EC Conversion Chart Explained
Before understanding the EC conversion chart, you might ask this question. EC, CF, ppm500, ppm700, TDS… What’s the difference?
Which should you use, EC vs. PPM? Pure water will not conduct electricity. Water usually conducts electricity because it contains impurities like electrically charged nutrient ions.
The two black dots on the Bluelab conductivity probes are called electrodes. When these get placed in a solution, an electrical current passes from one electrode through the water to the other electrode and counts the number of electrically charged ions present. The reading is then presented as an Electrical Conductivity (EC) reading or Conductivity Factor (CF) reading. EC and CF are measures of electrically charged nutrient ions in a solution.
A mass concentration of 2mg/kg – 2 parts per million – 2ppm – 2 x 10-6. PPM measures parts per million. Known as dimensionless quantities, they are pure numbers with no associated units of measurement.
Many different scales get used for various industries worldwide and many various reasons! Did you even know there are more than two scales? Widely used ppm scales in hydroponics are the ppm500 scale, ppm650 scale, and ppm700 scale.
What’s the difference between ppm500 and ppm700 scales? EC Conversion Chart
- It is based on the ppm 700 scale, measuring a solution’s KCl or potassium chloride content.
- The 500 ppm measures the NaCl or sodium chloride content of a solution.
- The ppm 500 scale is also TDS – total dissolved solids.
With chemical analysis, you can determine the proper ppm solution and not measure ppm with an EC reader. You’ll see both settings on the Bluelab as a conversion guide only.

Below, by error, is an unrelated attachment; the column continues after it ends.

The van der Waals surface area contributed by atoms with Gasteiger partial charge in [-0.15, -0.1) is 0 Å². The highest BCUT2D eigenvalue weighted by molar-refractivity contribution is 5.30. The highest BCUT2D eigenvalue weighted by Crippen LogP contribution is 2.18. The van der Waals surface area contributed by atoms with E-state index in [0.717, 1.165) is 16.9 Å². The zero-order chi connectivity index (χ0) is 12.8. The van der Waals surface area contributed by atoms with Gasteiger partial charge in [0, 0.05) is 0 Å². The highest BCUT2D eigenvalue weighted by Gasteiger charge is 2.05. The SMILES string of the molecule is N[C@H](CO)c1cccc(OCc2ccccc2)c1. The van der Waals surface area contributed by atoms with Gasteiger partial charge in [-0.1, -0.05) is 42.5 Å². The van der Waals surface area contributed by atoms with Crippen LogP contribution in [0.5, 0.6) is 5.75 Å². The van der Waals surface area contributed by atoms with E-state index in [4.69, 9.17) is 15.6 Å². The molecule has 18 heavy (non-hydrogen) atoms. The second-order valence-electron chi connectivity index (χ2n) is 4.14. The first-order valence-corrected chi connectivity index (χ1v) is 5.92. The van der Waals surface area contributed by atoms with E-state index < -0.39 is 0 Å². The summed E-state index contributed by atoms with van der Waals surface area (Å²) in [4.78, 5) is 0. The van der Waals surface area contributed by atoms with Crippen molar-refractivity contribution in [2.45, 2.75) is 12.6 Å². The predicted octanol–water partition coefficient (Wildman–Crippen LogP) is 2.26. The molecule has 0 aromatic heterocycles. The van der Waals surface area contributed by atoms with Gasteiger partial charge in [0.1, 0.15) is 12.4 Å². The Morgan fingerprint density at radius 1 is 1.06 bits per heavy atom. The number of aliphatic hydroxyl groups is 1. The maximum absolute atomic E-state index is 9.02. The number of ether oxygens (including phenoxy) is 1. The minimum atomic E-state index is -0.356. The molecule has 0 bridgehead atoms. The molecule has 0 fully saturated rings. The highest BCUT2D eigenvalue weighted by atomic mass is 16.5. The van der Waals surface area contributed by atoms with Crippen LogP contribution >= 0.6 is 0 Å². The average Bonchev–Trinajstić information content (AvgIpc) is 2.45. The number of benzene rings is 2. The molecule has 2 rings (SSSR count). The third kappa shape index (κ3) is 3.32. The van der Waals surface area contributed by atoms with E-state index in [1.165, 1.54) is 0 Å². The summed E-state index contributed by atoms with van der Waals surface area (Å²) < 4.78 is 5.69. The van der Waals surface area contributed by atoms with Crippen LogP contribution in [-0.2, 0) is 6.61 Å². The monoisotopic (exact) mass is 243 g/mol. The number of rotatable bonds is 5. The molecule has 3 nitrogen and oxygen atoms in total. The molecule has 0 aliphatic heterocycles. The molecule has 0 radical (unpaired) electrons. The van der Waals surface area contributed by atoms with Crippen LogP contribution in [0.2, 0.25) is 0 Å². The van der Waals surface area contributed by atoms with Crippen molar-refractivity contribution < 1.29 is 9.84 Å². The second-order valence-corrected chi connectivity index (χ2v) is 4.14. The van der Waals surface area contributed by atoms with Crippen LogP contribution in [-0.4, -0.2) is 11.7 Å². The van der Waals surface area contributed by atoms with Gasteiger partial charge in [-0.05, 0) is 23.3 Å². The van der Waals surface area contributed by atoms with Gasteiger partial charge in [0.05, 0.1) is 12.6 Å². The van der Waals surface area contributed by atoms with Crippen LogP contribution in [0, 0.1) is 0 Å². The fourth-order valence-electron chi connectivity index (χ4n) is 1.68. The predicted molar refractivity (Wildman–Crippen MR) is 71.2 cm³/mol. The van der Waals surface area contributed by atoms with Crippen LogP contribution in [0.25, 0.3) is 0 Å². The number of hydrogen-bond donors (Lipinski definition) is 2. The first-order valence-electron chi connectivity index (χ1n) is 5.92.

Here’s the conversion from EC to ppm:
- ppm500 = EC x 500
- ppm700 = EC x 700
Examples of how this works, using a conductivity reading of 2.4EC:
- ppm500 scale: 2.4EC x 500 = 1200ppm [500 scale]
- (or 1200ppm / 500 = 2.4EC)
- ppm700 scale: 2.4EC x 700 = 1680ppm [700 scale]
- (or 1680ppm / 700 = 2.4EC)
If your nutrient line says you should grow your crop at 1100ppm – How do you know which scale the nutrient company refers to when using the ppm setting?
Matching the scale on your meter to the scale from the nutrient supplier is crucial.
Ask Yourself This.
Is the scale on your ppm meter right for the job? If it’s US-made nutrients, it could be 650 or 500 scales. If the nutrients are made in the UK, it could be 700 scales. Australian-made nutrients, it could use the 700 scales!
Which To Use EC or PPM?
Choosing between EC and PPM as your go-to metric often depends on your location and preference. In the United States, growers are more accustomed to PPM, while EC is more commonly used in Europe.
Regarding simplicity, EC is generally considered easier to read and understand, primarily because it is a standard unit of measurement worldwide. The EC value tells you the nutrient solution’s strength without worrying about different conversion factors or scales.
Although widely used, PPM can be a bit trickier because of the aforementioned scales. The 500 scale (Truncheon) is more common in the U.S. and is based on an older standard. Meanwhile, the 700 scale (Hanna) is based on a newer standard and is more accurate for most nutrient solutions used today.
It’s important to remember that your nutrient supplier will likely provide guidelines in both PPM and EC, so growers can use the scale they’re most comfortable with.
In conclusion, while EC might be easier to read, the choice between EC and PPM will depend on your familiarity with the system, location, and the recommendations provided by your nutrient solution manufacturer. Remember, the key is consistency in your measurements and adjustments for optimal plant health and yield.
EC Conversion Conclusion
Getting confused about EC, PPM, and TDS is average. Using a meter and the EC setting will eliminate your nutrient issues. Sure, if youre an organic grower, the soil feeds itself, but what if you run into a problem like nutrient depletion? You need to boost the soil. Your plants will thrive by measuring a proper dose of nutrients like SimPro formula at a specific EC and watering. Using the EC setting, indoor plants will grow faster, stronger, and bushier. Again, if you insist on using the PPM scale, check with the nutrient provider to ensure their schedule uses the 500 or 700 scales.